Funny thing about champions, though - they're seldom champions just by accident. Despite missing their best attacker, their first four center backs, and (most often) their dignity, Sporting are nothing if not relentless, none more so than Dom Dwyer. Dwyer had the half's best chance fall to his feet - Igor Julião's lovely 50-yard ball coming perfectly into his stride, his touch immaculate, and his back-post finish just ... nearly ... in before striking the base of the post and bobbling out.
The chance seemed to galvanize the Fire defensively. Kansas City was already on high alert; all the conversation on the field was about marking and responsibility. The teams settled into a period of tense negation, killing off the final 25 minutes of the first half and the first 20 of the second largely with stunted possessions in the middle third. When Palmer-Brown drew his second yellow of the half, reducing the visitors to 10 men, the result seemed a foregone conclusion. Chicago had smothered Sporting on even terms; how could the final 25 minutes be any different?
Dwyer had already provided a warning, and now he made it good. Benny Feilhaber, so nearly part of the 30 gathered at Stanford for the USA, instead was in Bridgeview, and his free kick from 45 yards curled in immaculately to meet Dwyer's run. Set-piece defending has been this team's Achilles' heel all season; here, it appeared that Dwyer was able to angle his run to cut off Lovel Palmer and nod home in the 68th: 2-1, and oh my goodness have we ever been here before.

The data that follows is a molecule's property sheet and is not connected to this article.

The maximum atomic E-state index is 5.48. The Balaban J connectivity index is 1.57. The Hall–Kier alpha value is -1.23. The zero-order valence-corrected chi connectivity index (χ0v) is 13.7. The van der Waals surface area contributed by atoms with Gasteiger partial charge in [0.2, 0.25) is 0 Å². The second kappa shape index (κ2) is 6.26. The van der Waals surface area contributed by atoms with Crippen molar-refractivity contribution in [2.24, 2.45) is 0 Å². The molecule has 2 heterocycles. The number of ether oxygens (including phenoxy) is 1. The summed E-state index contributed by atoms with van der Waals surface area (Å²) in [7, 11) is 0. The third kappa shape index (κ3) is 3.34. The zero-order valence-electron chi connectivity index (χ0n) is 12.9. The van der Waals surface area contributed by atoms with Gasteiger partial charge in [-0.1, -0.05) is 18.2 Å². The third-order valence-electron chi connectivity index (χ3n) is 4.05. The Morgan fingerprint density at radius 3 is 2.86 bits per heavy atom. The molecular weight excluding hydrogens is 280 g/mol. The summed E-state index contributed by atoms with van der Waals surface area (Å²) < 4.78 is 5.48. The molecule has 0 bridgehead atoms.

Somehow, the Fire were unwilling or unable to keep the ball against the 10-man champions. Sporting had a penalty shout in the 74th, and Chicago committed (I'm checking my notes here) 7,522 fouls in difficult positions in after the Kansas City goal. The sky turned black as tar, and the world came unmoored from ... no, I'm sorry; I was holding my breath. For 20 minutes.
The experience of these minutes might best be described by transcribing my notes:
86 - Pause foul gives SKC FK from 22. Gd spot just left of arc. BF shot glances off wal (does job) for corner arrrgh make it stop
88 - Sinovic gives Lovel Palmer a concussion WITH HIS ASS
90, 91, 92 - KC set pieces deep STOP FOULING
93 - Ellis 2nd bite of apple after corner, sharp low centering pass finds Myers running near post; his flick toward nr post is wide. Fuc[the remainder of this entry redacted, but is full of Germanic gerunds]
96 - Foul in dying seconds - one last FK ARGH NO NO NO
Which is where we'll leave it. It was horrible, it is beautiful. It's better to win than not. But this stuff ...
"If that's the way we're going to win games," Mike Magee said, "I feel like I only have a couple of games left in my career."
We feel you, Mike. We feel you.
Chicago (2-6-2) travels to Columbus on Saturday to meet the Crew. Kansas City (5-2-4) hosts Toronto Friday evening.